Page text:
Top research priorities in liver and gallbladder disorders in the UK. / Gurusamy, Kurinchi S.; Walmsley, Martine; Davidson, Brian R.; Frier, Claire; Fuller, Barry ; Madden, Angela; Masson, Steven ; Morley, Richard ; Safarik, Ivana; Tsochatzis, Emmanuel ; Ahmed, Irfan ; Cowlin, Maxine; Dillon, John F. ; Ellicott, Graham; Elsharkawy, Ahmed M.; Farrington, Liz ; Glachan, Anthony; Kumar, Nagappan ; Milne, EJ; Rushbrook, Simon M.; Smith, Amanda; Stafford, Lizzie; Yeoman, Andrew.

In: BMJ Open, Vol. 9, No. 3, e025045, 07.03.2019.

Research output: Contribution to journalArticle

Gurusamy, KS, Walmsley, M, Davidson, BR, Frier, C, Fuller, B, Madden, A, Masson, S, Morley, R, Safarik, I, Tsochatzis, E, Ahmed, I, Cowlin, M, Dillon, JF, Ellicott, G, Elsharkawy, AM, Farrington, L, Glachan, A, Kumar, N, Milne, EJ, Rushbrook, SM, Smith, A, Stafford, L & Yeoman, A 2019, 'Top research priorities in liver and gallbladder disorders in the UK' BMJ Open, vol. 9, no. 3, e025045. https://doi.org/10.1136/bmjopen-2018-025045
Gurusamy KS, Walmsley M, Davidson BR, Frier C, Fuller B, Madden A et al. Top research priorities in liver and gallbladder disorders in the UK. BMJ Open. 2019 Mar 7;9(3). e025045. https://doi.org/10.1136/bmjopen-2018-025045
Gurusamy, Kurinchi S. ; Walmsley, Martine ; Davidson, Brian R. ; Frier, Claire ; Fuller, Barry ; Madden, Angela ; Masson, Steven ; Morley, Richard ; Safarik, Ivana ; Tsochatzis, Emmanuel ; Ahmed, Irfan ; Cowlin, Maxine ; Dillon, John F. ; Ellicott, Graham ; Elsharkawy, Ahmed M. ; Farrington, Liz ; Glachan, Anthony ; Kumar, Nagappan ; Milne, EJ ; Rushbrook, Simon M. ; Smith, Amanda ; Stafford, Lizzie ; Yeoman, Andrew. / Top research priorities in liver and gallbladder disorders in the UK. In: BMJ Open. 2019 ; Vol. 9, No. 3.
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AU - Fuller, Barry

AU - Madden, Angela

AU - Masson, Steven

AU - Morley, Richard

AU - Safarik, Ivana

AU - Tsochatzis, Emmanuel

AU - Ahmed, Irfan

AU - Cowlin, Maxine

AU - Dillon, John F.

AU - Ellicott, Graham

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AU - Kumar, Nagappan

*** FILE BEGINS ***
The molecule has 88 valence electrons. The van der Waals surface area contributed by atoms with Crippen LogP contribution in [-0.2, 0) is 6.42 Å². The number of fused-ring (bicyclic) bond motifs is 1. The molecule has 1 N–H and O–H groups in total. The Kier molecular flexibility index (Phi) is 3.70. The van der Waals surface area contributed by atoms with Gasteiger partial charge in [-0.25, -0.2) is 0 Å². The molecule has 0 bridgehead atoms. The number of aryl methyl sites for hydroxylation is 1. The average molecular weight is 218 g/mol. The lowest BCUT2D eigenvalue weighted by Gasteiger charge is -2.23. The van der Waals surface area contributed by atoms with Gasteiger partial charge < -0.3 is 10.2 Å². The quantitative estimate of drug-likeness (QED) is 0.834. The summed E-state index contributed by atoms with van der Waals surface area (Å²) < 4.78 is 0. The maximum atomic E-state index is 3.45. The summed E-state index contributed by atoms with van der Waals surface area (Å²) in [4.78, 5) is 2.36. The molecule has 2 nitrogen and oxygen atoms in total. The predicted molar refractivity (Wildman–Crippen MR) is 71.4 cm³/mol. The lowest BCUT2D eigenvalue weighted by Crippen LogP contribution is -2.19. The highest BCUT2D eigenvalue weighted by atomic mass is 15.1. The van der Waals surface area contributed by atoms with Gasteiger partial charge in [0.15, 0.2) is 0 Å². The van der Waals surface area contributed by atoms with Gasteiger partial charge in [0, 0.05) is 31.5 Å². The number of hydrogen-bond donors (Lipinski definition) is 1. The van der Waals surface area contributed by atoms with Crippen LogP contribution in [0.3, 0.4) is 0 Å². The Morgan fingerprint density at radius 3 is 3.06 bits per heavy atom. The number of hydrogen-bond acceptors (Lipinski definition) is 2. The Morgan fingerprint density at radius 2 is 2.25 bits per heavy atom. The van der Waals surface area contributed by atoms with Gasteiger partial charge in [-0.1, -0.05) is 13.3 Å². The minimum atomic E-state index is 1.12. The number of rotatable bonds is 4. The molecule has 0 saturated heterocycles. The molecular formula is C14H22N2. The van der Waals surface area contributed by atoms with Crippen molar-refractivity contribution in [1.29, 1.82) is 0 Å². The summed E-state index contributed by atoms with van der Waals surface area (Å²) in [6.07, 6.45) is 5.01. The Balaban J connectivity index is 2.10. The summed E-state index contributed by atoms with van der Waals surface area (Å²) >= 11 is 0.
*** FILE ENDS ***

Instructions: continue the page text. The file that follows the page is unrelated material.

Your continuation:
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N2 - Objectives There is a mismatch between research questions considered important by patients, carers and healthcare professionals and the research performed in many fields of medicine. The non-alcohol-related liver and gallbladder disorders priority setting partnership was established to identify the top research priorities in the prevention, diagnostic and treatment of gallbladder disorders and liver disorders not covered by the James Lind Alliance (JLA) alcohol-related liver disease priority setting partnership. Design The methods broadly followed the principles of the JLA guidebook. The one major deviation from the JLA methodology was the final step of identifying priorities: instead of prioritisation by group discussions at a consensus workshop involving stakeholders, the prioritisation was achieved by a modified Delphi consensus process. Results A total of 428 unique valid diagnostic or treatment research questions were identified. A literature review established that none of these questions were considered ‘answered’ that is, high-quality systematic reviews suggest that further research is not required on the topic. The Delphi panel achieved consensus (at least 80% Delphi panel members agreed) that a research question was a top research priority for six questions. Four additional research questions with highest proportion of Delphi panel members ranking the question as highly important were added to constitute the top 10 research priorities. Conclusions A priority setting process involving patients, carers and healthcare professionals has been used to identify the top 10priority areas for research related to liver and gallbladder disorders. Basic, translational, clinical and public health research are required to address these uncertainties.